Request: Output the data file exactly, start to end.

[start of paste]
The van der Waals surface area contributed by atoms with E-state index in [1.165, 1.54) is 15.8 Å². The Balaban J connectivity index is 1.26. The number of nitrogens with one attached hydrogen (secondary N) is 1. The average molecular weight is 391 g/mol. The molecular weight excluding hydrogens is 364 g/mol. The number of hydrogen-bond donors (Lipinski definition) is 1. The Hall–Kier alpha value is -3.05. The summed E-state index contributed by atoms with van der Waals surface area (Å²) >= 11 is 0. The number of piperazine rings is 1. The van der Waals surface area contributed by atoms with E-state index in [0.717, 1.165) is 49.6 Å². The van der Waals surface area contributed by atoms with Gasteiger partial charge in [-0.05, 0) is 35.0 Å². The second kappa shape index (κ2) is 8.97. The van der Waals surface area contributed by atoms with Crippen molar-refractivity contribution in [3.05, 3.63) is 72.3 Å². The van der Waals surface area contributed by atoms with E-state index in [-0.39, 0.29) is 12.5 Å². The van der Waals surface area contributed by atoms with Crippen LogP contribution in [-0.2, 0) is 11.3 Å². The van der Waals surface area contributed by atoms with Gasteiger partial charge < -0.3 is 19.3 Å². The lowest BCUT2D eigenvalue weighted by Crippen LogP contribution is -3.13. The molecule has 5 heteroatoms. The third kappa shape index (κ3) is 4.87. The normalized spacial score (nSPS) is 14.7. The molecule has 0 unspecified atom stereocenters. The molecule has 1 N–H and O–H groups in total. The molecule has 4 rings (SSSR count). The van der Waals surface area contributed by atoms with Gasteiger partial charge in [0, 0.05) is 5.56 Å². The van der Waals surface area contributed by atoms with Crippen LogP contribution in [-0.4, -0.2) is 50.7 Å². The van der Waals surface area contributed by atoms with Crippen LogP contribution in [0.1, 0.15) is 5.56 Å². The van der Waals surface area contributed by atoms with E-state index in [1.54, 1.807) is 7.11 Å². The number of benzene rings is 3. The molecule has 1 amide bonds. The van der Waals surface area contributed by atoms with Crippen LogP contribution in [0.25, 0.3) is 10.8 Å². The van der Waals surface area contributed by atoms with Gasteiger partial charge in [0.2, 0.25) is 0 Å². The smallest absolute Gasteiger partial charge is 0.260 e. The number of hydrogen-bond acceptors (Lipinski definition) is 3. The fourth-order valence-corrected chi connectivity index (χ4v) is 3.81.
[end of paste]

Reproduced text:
The van der Waals surface area contributed by atoms with E-state index in [1.165, 1.54) is 15.8 Å². The Balaban J connectivity index is 1.26. The number of nitrogens with one attached hydrogen (secondary N) is 1. The average molecular weight is 391 g/mol. The molecular weight excluding hydrogens is 364 g/mol. The number of hydrogen-bond donors (Lipinski definition) is 1. The Hall–Kier alpha value is -3.05. The summed E-state index contributed by atoms with van der Waals surface area (Å²) >= 11 is 0. The number of piperazine rings is 1. The van der Waals surface area contributed by atoms with E-state index in [0.717, 1.165) is 49.6 Å². The van der Waals surface area contributed by atoms with Gasteiger partial charge in [-0.05, 0) is 35.0 Å². The second kappa shape index (κ2) is 8.97. The van der Waals surface area contributed by atoms with Crippen molar-refractivity contribution in [3.05, 3.63) is 72.3 Å². The van der Waals surface area contributed by atoms with E-state index in [-0.39, 0.29) is 12.5 Å². The van der Waals surface area contributed by atoms with Crippen LogP contribution in [-0.2, 0) is 11.3 Å². The van der Waals surface area contributed by atoms with Gasteiger partial charge < -0.3 is 19.3 Å². The lowest BCUT2D eigenvalue weighted by Crippen LogP contribution is -3.13. The molecule has 5 heteroatoms. The third kappa shape index (κ3) is 4.87. The normalized spacial score (nSPS) is 14.7. The molecule has 0 unspecified atom stereocenters. The molecule has 1 N–H and O–H groups in total. The molecule has 4 rings (SSSR count). The van der Waals surface area contributed by atoms with Gasteiger partial charge in [0, 0.05) is 5.56 Å². The van der Waals surface area contributed by atoms with Crippen LogP contribution in [-0.4, -0.2) is 50.7 Å². The van der Waals surface area contributed by atoms with Crippen LogP contribution in [0.1, 0.15) is 5.56 Å². The van der Waals surface area contributed by atoms with E-state index in [1.54, 1.807) is 7.11 Å². The number of benzene rings is 3. The molecule has 1 amide bonds. The van der Waals surface area contributed by atoms with Crippen LogP contribution in [0.25, 0.3) is 10.8 Å². The van der Waals surface area contributed by atoms with Gasteiger partial charge in [0.2, 0.25) is 0 Å². The smallest absolute Gasteiger partial charge is 0.260 e. The number of hydrogen-bond acceptors (Lipinski definition) is 3. The fourth-order valence-corrected chi connectivity index (χ4v) is 3.81.